|English, Patrick -|
|Hoshide, Aaron -|
Submitted to: American Society of Agronomy Meetings
Publication Type: Abstract Only
Publication Acceptance Date: June 27, 2011
Publication Date: July 22, 2011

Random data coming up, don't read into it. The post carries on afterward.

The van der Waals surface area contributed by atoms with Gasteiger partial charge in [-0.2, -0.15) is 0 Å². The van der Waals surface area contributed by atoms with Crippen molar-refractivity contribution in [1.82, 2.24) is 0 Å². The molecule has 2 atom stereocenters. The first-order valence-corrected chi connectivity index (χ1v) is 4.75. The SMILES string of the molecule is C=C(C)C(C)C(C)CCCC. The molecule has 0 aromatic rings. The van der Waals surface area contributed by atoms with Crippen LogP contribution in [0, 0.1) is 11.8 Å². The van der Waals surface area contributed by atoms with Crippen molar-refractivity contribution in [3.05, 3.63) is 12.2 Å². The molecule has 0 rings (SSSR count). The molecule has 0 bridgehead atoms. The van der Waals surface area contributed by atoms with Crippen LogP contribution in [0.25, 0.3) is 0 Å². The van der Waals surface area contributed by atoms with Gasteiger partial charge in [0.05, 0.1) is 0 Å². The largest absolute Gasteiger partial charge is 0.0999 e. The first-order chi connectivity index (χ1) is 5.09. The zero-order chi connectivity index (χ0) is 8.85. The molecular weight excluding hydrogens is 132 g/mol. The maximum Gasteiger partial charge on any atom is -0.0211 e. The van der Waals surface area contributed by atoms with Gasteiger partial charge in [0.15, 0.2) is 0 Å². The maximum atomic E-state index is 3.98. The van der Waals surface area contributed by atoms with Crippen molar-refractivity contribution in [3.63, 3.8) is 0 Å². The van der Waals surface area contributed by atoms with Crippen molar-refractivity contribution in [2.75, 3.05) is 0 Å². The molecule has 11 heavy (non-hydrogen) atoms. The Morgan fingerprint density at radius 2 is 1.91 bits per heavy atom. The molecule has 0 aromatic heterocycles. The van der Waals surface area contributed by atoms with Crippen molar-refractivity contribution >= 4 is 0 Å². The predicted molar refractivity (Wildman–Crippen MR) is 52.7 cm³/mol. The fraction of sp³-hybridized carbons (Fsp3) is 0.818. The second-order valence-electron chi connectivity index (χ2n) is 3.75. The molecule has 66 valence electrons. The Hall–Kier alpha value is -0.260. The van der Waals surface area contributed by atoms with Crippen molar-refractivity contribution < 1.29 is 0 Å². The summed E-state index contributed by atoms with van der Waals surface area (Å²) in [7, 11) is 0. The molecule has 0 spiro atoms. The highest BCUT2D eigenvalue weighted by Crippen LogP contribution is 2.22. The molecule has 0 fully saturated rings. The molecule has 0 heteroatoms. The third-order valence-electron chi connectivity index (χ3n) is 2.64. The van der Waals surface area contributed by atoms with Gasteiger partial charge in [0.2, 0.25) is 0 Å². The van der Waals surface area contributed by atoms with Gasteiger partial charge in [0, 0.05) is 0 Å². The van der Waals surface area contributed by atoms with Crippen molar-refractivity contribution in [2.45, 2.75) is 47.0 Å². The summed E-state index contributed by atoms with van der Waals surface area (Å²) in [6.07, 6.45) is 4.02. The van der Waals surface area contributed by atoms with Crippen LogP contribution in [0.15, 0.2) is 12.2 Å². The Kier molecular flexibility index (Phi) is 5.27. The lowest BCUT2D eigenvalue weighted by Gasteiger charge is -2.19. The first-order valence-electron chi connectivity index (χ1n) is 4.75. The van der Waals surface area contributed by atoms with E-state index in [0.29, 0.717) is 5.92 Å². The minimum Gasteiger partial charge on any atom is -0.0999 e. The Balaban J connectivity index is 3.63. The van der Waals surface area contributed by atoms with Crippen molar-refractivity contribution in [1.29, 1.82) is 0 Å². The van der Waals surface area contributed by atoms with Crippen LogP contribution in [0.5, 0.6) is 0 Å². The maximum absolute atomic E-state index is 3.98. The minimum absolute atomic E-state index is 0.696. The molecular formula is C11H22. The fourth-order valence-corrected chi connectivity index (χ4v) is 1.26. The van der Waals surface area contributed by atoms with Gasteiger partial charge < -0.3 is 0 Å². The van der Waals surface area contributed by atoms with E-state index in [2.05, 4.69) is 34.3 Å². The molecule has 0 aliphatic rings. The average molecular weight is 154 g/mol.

Citation: Defauw, S.L., English, P.J., Larkin, R.P., Halloran, J.M., Hoshide, A.K. 2011. Potato production systems in Maine: geospatial assessments of agri-environmental indicators [abstract]. American Society of Agronomy Meetings. Paper No. 64689. Available: http://a-c-s.confex.com/crops/2011am/webprogram/Paper64689.html. Technical Abstract: The sustainability of Maine potato production systems has been a major concern for at least the past 35 years following release of a detailed soil loss investigation conducted in Aroostook County that indicated close to 80% of the most intensively farmed fields were shedding soil at rates of 6.7-190.5 Mg ha-1 annually. Geospatial frameworks help resolve patterns and trends in production environments (at multiple scales) that may, in turn, facilitate the wider adoption of adaptive management strategies which enhance yield, increase whole-farm profitability, and foster sustainable land use. The objectives of this GIS-based investigation were to: (1) inter-relate and quantify potato production areas with statewide classes of farmland soils and erodibility (using USDA, NASS, 2008-2010 Cropland Data Layers (CDLs) and USDA, NRCS, State Survey Geographic (SSURGO) soils database); (2) examine rotational patterns based on three years of CDL classified imagery; and (3) evaluate potential economic impacts of select alternate cropping systems identified in potato production fields. Results from geospatial integration of remotely-sensed cropland (2008-2010) and soil datasets for Maine indicate an estimated 61,900 ha in potato production with 62% and 27% on prime farmland (PF) and farmland of statewide importance (FSI), respectively. Zonal geoprocessing of farmland rasters with erodibility rasters indicated that close to 85% of potato production soils are classified as either “potentially highly erodible” (PHEL) or “highly erodible” (HEL); therefore, at least 52,300 ha require the highest standards in soil conservation practices. Across all three years, over 1,800 ha were identified in “continuous potato” where improving crop-soil-water-pest management practices and monitoring resistance issues are most crucial. Potatoes in a two-yr rotation amounted to 11,900 ha. Additional outcomes suggest farmers have diversified their operations and appear to be shifting to rotations of 3 or more years. Rotation summaries highlighted 8 ‘major’ crops with mapped extents typically exceeding 1,000 ha yr-1 that included (from most extensive to least) oat, barley, other hay, rye, pasture, broccoli, clover, and corn. Crop rotation strategies typically occupying less than 500 ha yr-1 included spring wheat, canola, soybean, and alfalfa. Disease-suppressive benefits and economic impacts for select alternate crops are discussed.